Emmalyn Ross had her life plan figured out. Her career path and her husband’s tracked as they wanted them to. But heart-wrenching disappointments chipped away at their carefully crafted plans and at their pride. Emmalyn is unlike me in dozens of ways. I haven’t faced her battle with infertility, but I care deeply about those who do. And through Emmalyn, I had the opportunity to explore what happens to a strong woman when she’s rendered helpless to make a difference in the most important areas of her life — her marriage and her longing to have a child.
I probably identify most with the character who owns the Wild Iris Inn and Café. The owner saw hope hiding behind Emmalyn’s pain and served as a spiritual midwife, in a way, to help Emmalyn see the hope too.
Q: Do you think a marriage can survive any kind of trial?
It’s not easy. I watch as my sister and brother-in-law grow their marriage during his incarceration. They’re intentional about seeking God’s help, about beating the odds, about doing what it takes to invest in their marriage at a time in life when the natural thing would be to walk away. They’ve become living examples that even prison bars don’t have to spell the end of a marriage. And they’re helping convince other couples of the same truth. Emmalyn and Max did almost everything wrong when faced with that forced separation. And still, hope fought its way to the surface.
This is a theme that found expression in my first novel, too—They Almost Always Come Home. In that story, the husband and wife grieved in completely different ways, and it almost spelled the end for them as a couple. I think where we lose our way when faced with what we feel is an unbearable situation is in giving up because it’s easier to give up, or calling it quits because it’s the expected thing to do, or pulling away from each other because of the crisis rather than leaning INTO each other.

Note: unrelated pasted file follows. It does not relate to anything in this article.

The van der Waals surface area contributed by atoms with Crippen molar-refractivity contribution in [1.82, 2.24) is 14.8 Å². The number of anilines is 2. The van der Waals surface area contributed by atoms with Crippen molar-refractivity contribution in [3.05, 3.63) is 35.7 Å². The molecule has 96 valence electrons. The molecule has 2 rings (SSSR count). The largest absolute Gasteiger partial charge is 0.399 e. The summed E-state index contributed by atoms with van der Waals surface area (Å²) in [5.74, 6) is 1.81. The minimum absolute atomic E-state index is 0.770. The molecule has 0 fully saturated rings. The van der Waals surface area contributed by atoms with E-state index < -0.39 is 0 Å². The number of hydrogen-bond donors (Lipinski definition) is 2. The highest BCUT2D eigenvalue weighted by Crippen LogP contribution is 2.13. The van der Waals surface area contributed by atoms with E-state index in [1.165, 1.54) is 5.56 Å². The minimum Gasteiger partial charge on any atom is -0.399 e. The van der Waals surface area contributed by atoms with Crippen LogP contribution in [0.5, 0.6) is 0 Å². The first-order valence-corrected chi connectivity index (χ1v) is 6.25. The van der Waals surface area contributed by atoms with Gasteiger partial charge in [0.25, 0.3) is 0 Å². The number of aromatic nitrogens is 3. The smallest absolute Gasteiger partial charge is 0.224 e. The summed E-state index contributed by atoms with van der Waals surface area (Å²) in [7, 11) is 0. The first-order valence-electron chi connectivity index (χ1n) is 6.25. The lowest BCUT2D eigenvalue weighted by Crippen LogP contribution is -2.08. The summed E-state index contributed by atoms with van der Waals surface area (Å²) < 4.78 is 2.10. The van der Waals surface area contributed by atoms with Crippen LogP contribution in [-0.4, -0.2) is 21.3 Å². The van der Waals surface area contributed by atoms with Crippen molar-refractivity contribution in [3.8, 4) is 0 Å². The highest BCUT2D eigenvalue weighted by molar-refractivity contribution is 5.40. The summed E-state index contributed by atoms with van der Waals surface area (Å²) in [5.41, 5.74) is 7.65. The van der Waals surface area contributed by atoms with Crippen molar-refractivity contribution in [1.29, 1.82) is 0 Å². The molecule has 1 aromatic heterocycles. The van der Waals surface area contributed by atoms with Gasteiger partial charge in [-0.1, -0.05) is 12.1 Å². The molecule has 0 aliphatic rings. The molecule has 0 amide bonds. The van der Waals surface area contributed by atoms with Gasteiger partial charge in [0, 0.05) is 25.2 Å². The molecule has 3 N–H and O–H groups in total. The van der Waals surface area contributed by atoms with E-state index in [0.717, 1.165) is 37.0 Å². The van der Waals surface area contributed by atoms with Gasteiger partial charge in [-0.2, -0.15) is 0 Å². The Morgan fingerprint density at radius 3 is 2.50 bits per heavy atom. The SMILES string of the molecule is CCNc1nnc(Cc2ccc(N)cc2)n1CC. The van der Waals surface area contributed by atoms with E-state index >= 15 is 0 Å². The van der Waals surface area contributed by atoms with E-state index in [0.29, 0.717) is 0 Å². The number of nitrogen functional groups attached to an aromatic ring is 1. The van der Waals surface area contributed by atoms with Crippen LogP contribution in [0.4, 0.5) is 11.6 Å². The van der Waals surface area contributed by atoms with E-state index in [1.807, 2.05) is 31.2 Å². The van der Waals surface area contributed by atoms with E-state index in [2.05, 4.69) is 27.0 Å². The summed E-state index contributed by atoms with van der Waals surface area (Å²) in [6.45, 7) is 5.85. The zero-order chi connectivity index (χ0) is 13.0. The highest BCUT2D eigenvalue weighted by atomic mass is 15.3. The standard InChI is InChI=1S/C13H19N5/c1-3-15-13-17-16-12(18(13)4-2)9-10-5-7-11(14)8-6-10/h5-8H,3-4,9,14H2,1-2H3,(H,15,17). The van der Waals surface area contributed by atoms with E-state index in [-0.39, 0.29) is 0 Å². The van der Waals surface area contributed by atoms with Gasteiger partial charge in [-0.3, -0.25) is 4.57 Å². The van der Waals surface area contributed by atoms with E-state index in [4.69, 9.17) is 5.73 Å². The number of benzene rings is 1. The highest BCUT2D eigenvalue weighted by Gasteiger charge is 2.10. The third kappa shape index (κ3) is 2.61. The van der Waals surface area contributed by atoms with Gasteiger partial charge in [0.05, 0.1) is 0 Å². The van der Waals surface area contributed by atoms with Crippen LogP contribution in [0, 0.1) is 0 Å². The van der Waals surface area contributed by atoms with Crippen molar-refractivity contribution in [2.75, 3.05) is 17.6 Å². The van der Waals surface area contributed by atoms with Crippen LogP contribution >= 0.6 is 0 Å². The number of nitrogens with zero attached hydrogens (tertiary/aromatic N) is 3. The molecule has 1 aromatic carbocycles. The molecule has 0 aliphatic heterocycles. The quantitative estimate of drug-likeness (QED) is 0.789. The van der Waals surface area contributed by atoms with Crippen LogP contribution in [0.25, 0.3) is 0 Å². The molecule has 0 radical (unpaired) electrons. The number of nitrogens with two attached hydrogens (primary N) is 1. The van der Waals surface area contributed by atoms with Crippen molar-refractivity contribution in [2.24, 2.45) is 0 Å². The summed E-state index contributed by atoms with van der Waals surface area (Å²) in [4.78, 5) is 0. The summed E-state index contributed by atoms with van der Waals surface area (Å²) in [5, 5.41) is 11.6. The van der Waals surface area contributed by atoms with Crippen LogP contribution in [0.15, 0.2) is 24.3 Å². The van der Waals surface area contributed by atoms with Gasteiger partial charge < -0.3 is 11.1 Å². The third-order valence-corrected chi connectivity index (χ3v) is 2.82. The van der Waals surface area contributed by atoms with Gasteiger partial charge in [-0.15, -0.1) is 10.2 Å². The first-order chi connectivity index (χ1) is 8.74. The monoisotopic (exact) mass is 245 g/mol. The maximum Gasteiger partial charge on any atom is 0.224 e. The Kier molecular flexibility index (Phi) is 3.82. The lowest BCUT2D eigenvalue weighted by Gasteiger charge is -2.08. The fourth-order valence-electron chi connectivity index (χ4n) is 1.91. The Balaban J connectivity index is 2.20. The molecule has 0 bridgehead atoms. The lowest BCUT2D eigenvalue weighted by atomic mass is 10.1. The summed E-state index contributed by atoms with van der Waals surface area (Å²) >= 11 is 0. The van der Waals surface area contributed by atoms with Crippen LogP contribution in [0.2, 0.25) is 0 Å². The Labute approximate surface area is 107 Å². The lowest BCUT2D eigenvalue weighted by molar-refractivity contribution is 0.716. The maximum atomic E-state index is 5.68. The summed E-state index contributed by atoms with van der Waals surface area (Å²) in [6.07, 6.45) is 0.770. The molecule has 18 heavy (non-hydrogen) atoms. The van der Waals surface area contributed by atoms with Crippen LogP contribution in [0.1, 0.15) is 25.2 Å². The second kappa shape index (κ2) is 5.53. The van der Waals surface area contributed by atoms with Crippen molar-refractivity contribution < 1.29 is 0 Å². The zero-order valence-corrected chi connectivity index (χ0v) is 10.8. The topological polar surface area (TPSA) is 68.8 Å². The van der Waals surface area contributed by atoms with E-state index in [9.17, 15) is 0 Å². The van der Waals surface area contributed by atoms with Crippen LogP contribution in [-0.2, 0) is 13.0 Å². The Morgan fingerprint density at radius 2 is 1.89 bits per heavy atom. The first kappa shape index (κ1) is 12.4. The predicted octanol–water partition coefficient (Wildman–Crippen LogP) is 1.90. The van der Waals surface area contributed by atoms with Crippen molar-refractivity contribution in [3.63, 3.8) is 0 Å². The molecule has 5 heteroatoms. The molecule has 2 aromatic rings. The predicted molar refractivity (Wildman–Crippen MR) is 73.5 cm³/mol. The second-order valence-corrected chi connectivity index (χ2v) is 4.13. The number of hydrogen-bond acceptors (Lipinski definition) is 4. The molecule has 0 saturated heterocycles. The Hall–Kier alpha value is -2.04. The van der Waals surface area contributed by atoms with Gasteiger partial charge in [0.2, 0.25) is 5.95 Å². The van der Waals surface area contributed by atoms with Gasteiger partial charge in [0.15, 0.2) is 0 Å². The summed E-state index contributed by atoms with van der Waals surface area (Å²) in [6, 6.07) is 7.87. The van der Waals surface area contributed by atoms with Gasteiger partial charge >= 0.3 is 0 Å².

Q: How can families come together during a tragedy rather than letting it drive them apart?
Some families might find that natural. Their individual personalities make linking arms and hearts at a time like that seem the obvious choice. But others—especially those who’ve been bombarded with a history of tragedies or shredded by past relationship distresses—might find they have to work at it, seek outside counseling, take determined steps toward each other rather than away.
When Emmalyn and Max in As Waters Gone By began talking—really talking—and watching out for the other’s best interests, when they sought outside help, and subconsciously renewed their commitment to the marriage is when change started to happen and hope was reborn.
Q: How can unmet expectations drive a wedge between us and God?
Unmet expectations can become a wedge in any relationship. Parent/child. Marriage. Friendship. When life doesn’t turn out like we thought it would, our natural inclination is to look for someone to blame. Max made an easy target for Emmalyn’s blame-fixing. She might not have admitted to herself that she also blamed God — for not preventing what happened, for not answering her prayers, for seemingly abandoning her. How many people would tell the same story: that unmet expectations escalated to blame-fixing and bitterness and ultimately to emotional distance from those they love? When Emmalyn learns how to guard her heart against the effects of unmet expectations, she can finally start to gain her footing.